The garage door slammed hard enough to rattle the pictures on the walls. That was the moment Beverly chose to bump her head against my thigh, eyes pleading for a taste of the delicacies she could smell on the table above her. Like all Labradors, she was magnetically drawn to food, and was an incurable beggar. It only worked once in a while, but that was enough for her to keep on trying.
This was one of the times when it was going to work. Lucky dog. “I’m not hungry anymore, and they need me at the shelter,” I said. I stood, pausing only to set my plate on the floor for Beverly to lick clean. Then I turned and walked, tight-shouldered, to my room.
It was that or start screaming. And if I started, I didn’t know when I was going to stop.
Mom knocked on my door twenty minutes later. Her mothering radar was in good form: twenty minutes was exactly the amount of time I’d needed to stop being so mad that I wasn’t fit for human company. I wondered, very briefly, whether Sally would have needed twenty minutes, or whether she’d been one of those people who had ten-minute tantrums. Maybe she’d gone in the other direction, and screamed for forty minutes every time she got upset. I’d never know. Sally was gone, and I was living her increasingly confusing life without her.
“Yeah?” I called.
“I can give you a ride to the shelter if you can be ready to go in five,” Mom called back.
I paused, assessing. I hadn’t showered, but there was a shower at the shelter that we were supposed to use after cleaning out the puppy cages. I could always volunteer for cage-cleaning duty—something no one sane would refuse to let me do if I was offering—and then use that as an excuse to take a shower afterward. Shoveling a little shit would be good for me. I could use the time to think.
“I’ll be ready.”
Mom hesitated before saying, “Sal—”
The rest of the sentence never came. I heard her steps move away from my door after a few minutes had passed, and I turned myself to the essential business of getting out the door.
I was lacing my shoes when I realized my bag was still sealed in plastic wrap on the kitchen table. I swore under my breath, shoving a change of clothes for after my shower under my arm, and left my room. I needed that bag. Not just for the emotional reassurance of having my things with me, although that was important. I didn’t want to go to the shelter without my ID, and it was in my wallet, which was, naturally, in my bag.
Mom was banging around in her office; I could hear her moving papers and shuffling things on her desk, looking for whatever it was she needed to start a successful day of volunteer work. I grabbed the scissors from the kitchen and returned to the task at hand: freeing my possessions from their plastic prison.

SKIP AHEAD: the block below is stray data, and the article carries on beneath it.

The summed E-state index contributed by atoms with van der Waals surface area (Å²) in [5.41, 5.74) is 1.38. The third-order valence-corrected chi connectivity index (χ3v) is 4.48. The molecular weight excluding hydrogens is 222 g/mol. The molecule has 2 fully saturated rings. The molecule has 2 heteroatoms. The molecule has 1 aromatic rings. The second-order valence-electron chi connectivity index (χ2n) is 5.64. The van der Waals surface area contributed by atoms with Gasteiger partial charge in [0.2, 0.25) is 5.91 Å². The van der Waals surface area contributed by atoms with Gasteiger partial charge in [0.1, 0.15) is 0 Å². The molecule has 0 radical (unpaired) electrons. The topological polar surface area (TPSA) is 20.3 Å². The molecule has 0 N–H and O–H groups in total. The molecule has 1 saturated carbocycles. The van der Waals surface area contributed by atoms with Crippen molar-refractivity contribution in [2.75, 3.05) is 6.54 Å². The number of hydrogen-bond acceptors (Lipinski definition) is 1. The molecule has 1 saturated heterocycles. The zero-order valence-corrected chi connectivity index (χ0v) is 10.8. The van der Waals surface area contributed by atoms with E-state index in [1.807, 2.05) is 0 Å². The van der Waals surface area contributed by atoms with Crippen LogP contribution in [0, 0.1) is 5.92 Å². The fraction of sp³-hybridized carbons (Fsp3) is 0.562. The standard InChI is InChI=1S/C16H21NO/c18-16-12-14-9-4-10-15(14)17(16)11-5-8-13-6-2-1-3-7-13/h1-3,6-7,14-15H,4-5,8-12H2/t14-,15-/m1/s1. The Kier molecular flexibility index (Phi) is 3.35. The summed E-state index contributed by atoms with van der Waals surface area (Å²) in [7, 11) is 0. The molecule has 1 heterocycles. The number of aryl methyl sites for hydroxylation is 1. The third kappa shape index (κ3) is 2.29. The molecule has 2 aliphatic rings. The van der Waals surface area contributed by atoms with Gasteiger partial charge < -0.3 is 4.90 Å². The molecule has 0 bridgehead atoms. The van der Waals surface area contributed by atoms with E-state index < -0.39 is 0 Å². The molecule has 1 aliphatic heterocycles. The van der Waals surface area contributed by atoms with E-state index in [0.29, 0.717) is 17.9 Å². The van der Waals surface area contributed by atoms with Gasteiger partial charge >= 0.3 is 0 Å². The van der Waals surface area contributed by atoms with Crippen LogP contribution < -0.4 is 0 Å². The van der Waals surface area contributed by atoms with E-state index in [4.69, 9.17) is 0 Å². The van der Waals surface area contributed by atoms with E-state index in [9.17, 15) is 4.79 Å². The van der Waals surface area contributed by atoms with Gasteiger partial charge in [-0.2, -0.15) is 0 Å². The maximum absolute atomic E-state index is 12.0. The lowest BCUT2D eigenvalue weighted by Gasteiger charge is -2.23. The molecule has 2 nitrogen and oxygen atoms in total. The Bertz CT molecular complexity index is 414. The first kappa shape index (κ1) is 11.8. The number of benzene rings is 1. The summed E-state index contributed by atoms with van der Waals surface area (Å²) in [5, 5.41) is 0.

Whatever brand of plastic wrap SymboGen used, it was industrial strength, and it had been flash-sealed, not taped down. I had to practically saw through it in order to create a large enough hole for me to get my hand inside. It was almost funny, in a horrible way. The food was easy to access. My so-very-dangerous keys and notebook, on the other hand…
My notebook. The blood drained from my face, and I ripped the rest of the plastic wrap open without even trying to be delicate about it. I’d been carrying my notebook, the one that Dr. Morrison insisted I update daily as part of my “therapeutic healing process.” Putting it into my bag every morning was habit, and since I’d never expected my things to be out of my possession for more than an hour or so, I hadn’t seen any reason to vary my habits just because I was spending the day at SymboGen. But my things had been away from me overnight, giving any prying research rats at SymboGen plenty of time to go rummaging through my innermost thoughts.
I wasn’t sure those thoughts would be of any interest to anyone but myself and my therapist. I was terrified that SymboGen was once again intending to prove me wrong.
I pulled the bag out of the plastic wrap with shaking hands and dumped it out on the kitchen table, not bothering to stop when pencils and tampons went skittering away onto the floor. My notebook fell out. I tossed the bag aside, grabbing the notebook and flipping it open as I scanned for any signs that someone else had been reading my private thoughts. I’m not quite sure what I expected—an inspection sticker? A receipt from the company scanner?
I know that I didn’t expect what I found. Three pages after my notes ended, someone had scrawled a phone number on a previously blank page. Under that was written in large block letters:
CALL FOR ANSWERS IF YOU ARE SURE YOU WANT THEM.
YOU MAY WANT TO RECONSIDER YOUR DESIRES.
KNOWING THE DIRECTION DOESN’T MEAN YOU HAVE TO GO.
Each letter was large and clear, like whoever left the message knew I had trouble reading. It was signed “a friend.” I didn’t recognize the handwriting, but that was no real surprise—I rarely saw anything handwritten at SymboGen, where everything was done officially, on computers and data pads. I stood there staring dumbly at the note, which was both evidence that my privacy had been violated, and the first sign I’d been given that someone, somewhere, might be able to tell me what was really going on.
“Sal? Are you ready?”
“Coming, Mom!” I shoved the notebook back into my bag, covering it with my clean clothes before gathering up the rest of my things and cramming them in as well. Once I was sure there was nothing showing that might give me away, I slung the bag over my shoulder, gave Beverly one last pat on the head, and ran for the garage. I needed to think about what I was going to do next, and I needed to speak to Nathan. But first, I needed to get to work.